Tina
Jun 10, 2011 Tina rated it 4 of 5 stars
Recommended to Tina by: ?
Solid 4/5. This novel has a little bit of everything. It is a period drama, a coming-of-age story, it is a little quirky, emotionally engaging, suspenseful, depressing, hopeful, and also throws you a little mystery. Halfway through this novel I was depressed by it a little as the main character goes through A LOT of stuff - awful stuff - and I needed a break. But I'm very glad I continued on, because the novel picks up again, ending on an open ended but not despairing note. Beth is a wonderful c...more
Julie H.
This book started off super strong, the writing was tight, the foreshadowing of magical realism meets First Nations oral traditions quite promising, the special status given to women's knowledge was tantalizing, but it petered out partway through and positively limped its way across the finish line. Not only was the coyote/trickster theme not scary, this reader felt totally ripped off by how it was resolved. Even the folks who did short stints at period mental hospitals, specifically the wacky t...more
Melissa McCauley
This is no warm, fuzzy Little House on the Prairie type of book. The narrator is Beth Weeks, a fifteen-year-old living on a remote Canadian farm during World War I. The book is filled with one mentally ill or socially outcast person after another, scraping an existence out of the hostile countryside. And throughout is the legend of Coyote told by the local Indians, the supposed cause of everyone’s craziness and evil.

Have you ever seen those nature specials where they show the sea turtles hatchi...more
Maddy
Things that were done well (in my mind): the atmosphere of dread (especially before the first climax of the book, which happened pretty early), description of landscape, settler culture etc. I liked how the small BC town in the 1940s was not rosy or immune from social problems that have since been named, even if said social problems read like a list of Things White Suburbanites of the 1990s Were Really Worried About (Tourettes! Down Syndrome! Possible PSTD! Self-cutting! Child molestations and t...more
Kathleen Dixon
Nov 30, 2013 Kathleen Dixon rated it 4 of 5 stars
Recommended to Kathleen by: Jenni Percy
I was handed this book by a colleague who said, "It's been doing the rounds - you might like it." When I was working full-time there, she and I were both in a book discussion group, and I couldn't help thinking throughout my reading that it would have been great to discuss this book with that now defunct group. I would have loved to share some of the beautiful descriptions; I would have loved to see if anybody had tried any of the recipes from Beth's mother's scrapbook (I'm tempted to try the be...more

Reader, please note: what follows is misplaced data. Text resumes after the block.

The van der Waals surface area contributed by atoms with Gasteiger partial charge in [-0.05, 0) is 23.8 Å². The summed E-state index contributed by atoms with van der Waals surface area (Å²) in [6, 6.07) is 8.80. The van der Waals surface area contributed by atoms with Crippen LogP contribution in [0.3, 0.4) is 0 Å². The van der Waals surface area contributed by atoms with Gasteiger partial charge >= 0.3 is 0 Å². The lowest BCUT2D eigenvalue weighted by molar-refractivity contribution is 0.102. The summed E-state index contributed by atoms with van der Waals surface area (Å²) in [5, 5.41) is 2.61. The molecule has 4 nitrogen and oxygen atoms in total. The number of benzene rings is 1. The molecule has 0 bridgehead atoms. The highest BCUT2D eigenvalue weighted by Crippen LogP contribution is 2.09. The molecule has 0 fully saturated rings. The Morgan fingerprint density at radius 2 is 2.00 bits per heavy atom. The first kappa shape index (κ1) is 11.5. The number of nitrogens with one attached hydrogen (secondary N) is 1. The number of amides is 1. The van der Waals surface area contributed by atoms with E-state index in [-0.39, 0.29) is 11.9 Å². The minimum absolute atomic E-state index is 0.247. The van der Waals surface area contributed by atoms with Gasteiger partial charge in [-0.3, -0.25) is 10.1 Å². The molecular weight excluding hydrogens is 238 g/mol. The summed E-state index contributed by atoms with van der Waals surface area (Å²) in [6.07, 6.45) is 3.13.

Zoe Brooks
I read Gail Anderson-Dargatz's coming-of-age story as part of my magic realism challenge. This review first appeared on my Magic Realism Books blog. What follows contains mild spoilers.

The writing was easily readable, and at times poetic (which is something I like in a book). You get a vivid impression of the landscape of British Columbia. There is a wonderful scene where a storm strips the petals from a field of flaxflowers and covers the farm with them: With blue flax in my cupped hands, blue...more
Lorraine
I don't know why, but I had it in my head that this was a fun, light-hearted book, sort of in the way that Amphibian by Carla Gunn is. See, I tend to quickly read summaries of books, decide if it's of interest, and then add it to my "to read" list. I never again look at what the book is supposed to be about so that nothing is given away.

It must have been the title and the cover that made me think this book was entertaining. The content is way too heavy to be considered "light-hearted."

(Stop rea...more
Chrissey
where to begin? i didn't really know what to expect from this book when i bought it. i certainly didn't think it would be this strange. there were a good amount of times when i was just utterly confused or shocked/disgusted by what was happening, but it was narrated in such a gentle way that the events in the book were in absolute contrast to the writing style. and i loved that.
even though the book is relatively short, i really cared about the characters, which are so full of personality and ea...more
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Gail's novels The Cure for Death by Lighting and A Recipe for Bees were international bestsellers, and were both finalists for the prestigious Giller Prize in Canada. The Cure for Death by Lightning won the UK’s Betty Trask Prize among other awards. A Rhinestone Button was a national bestseller in Canada and Gail's first book, The Miss Hereford Stories, was short-listed for the Leacock Award for h...more
More about Gail Anderson-Dargatz...
A Recipe for Bees Turtle Valley A Rhinestone Button The Miss Hereford Stories The Stalker